Chemical Formula is a way of expression, which states the number and type of atoms present in a molecule of a substance. A chemical formula is not a chemical name, and it contains no words. Although a chemical formula may imply certain simple chemical structures, it is not the same as a full chemical structural formula. Chemical formulas can fully specify the structure of only the simplest of molecules and chemical substances, and are generally more limited in power than are chemical names and structural formulas.
A compound is a substance made up of a definite proportion of two or more elements. A chemical formula tells us the number of atoms of each element in a compound. It contains the symbols of the atoms of the elements present in the compound, as well as how many there are for each element in the form of subscripts.
Since a chemical formula must be expressed as a single line of chemical element symbols, it often cannot be as informative as a true structural formula, which is a graphical representation of the spatial relationship between atoms in chemical compounds. It may be used in chemical equations to describe chemical reactions and other chemical transformations, such as the dissolving of ionic compounds into solution.
Examples of Chemical Formula –
There are 6 C atoms and 14 H atoms in a hexane molecule, which has a molecular formula of C6H14.
The chemical formula of table salt or sodium chloride is NaCl. There is one sodium atom and one chlorine atom in each molecule.
Types of Chemical Formula
There are different types of chemical formulas and each type gives us different information about a chemical substance. The different types of chemical formulas include: molecular, empirical, structural and condensed structural formulas.
Molecular Formula –
Molecular Formula also known as the “true formula”, the molecular formula states the actual number of atoms of the elements in a single molecule. For example, the molecular formula of the sugar glucose is C6H12O6.
Empirical Formula –
The word empirical is defined as something that is verified by observation. It is the simplest ratio of the whole number of elements in a compound. It’s sort of like simplifying mathematical fractions. Sometimes the molecular and empirical formula are the same (e.g., H2O), while other times the formulas are different. For example, the empirical formula of glucose is CH2O, which is obtained by dividing all of the subscripts by the common value (6, in this case).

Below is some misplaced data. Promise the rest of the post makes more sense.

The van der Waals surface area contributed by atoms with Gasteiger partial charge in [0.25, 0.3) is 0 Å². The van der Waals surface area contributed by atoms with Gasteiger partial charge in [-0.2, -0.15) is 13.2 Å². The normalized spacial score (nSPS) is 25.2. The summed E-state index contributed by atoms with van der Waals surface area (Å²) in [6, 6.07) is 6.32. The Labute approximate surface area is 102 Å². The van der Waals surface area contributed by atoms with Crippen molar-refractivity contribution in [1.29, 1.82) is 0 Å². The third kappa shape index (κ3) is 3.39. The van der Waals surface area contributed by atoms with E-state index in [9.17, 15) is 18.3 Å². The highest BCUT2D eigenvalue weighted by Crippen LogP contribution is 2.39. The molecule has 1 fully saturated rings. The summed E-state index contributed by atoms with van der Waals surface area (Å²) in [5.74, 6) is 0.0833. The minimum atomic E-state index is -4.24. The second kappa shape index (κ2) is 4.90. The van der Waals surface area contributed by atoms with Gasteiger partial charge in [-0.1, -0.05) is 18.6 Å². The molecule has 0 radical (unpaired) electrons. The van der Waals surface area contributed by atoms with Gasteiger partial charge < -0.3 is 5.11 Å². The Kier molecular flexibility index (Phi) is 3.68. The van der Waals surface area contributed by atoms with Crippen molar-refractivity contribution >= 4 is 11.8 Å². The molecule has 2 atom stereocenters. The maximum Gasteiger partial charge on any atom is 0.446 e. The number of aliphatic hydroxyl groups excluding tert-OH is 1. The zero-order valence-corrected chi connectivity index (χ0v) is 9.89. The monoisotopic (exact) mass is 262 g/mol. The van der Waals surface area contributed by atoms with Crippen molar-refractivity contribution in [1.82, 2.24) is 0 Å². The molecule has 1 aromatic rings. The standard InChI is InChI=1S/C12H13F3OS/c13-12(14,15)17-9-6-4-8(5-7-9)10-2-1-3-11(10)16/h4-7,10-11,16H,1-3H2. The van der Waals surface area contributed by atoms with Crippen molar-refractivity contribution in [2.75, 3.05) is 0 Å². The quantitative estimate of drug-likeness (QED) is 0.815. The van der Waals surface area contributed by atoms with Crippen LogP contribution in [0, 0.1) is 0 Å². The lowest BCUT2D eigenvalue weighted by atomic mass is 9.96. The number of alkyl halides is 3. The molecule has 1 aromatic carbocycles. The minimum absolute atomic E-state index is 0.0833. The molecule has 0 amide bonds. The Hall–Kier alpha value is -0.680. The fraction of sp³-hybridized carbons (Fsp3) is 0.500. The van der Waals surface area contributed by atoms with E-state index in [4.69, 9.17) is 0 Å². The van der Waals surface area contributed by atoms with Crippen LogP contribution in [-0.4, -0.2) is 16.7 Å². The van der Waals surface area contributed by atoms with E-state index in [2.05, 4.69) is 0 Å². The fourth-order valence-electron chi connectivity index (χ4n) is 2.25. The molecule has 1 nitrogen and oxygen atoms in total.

Structural Formula –
The structural formula shows both the actual number of atoms of elements in a compound, how the atoms are arranged as well as which atoms are bonded to one another. A structural formula shows the chemical bonds. There are different types of structural formulas, too. Some indicate the two-dimensional structure, while others describe the three-dimensional arrangement of atoms. For example, ethanol (grain alcohol people can drink) and dimethyl ether (a toxic compound) share the same molecular and empirical formulas.
Condensed Formula –
This type of chemical formula is a sort of shorthand notation; the condensed structural formula may omit the symbols for carbon and hydrogen in the structure, simply indicating the chemical bonds and formulas of functional groups. The written condensed formula lists the atoms in the order in which they appear in the molecular structure. For example, the molecular formula of hexane is C6H14, but its condensed formula is CH3(CH2)4CH3. This formula not only provides the number and type of atoms, but also indicates their position in the structure.
Hill System or Hill Notation
The Hill System also known as Hill Notation, is a system of writing empirical chemical formulas, molecular chemical formulas and components of a condensed formula such that the number of carbon atoms in a molecule is indicated first, the number of hydrogen atoms next, and then the number of all other chemical elements subsequently, in alphabetical order of the chemical symbols. When the formula contains no carbon, all the elements, including hydrogen, are listed alphabetically.
It is the most commonly used system in chemical databases and printed indexes to sort lists of compounds.
Examples: The following formulas are written using the Hill system, and listed in Hill order: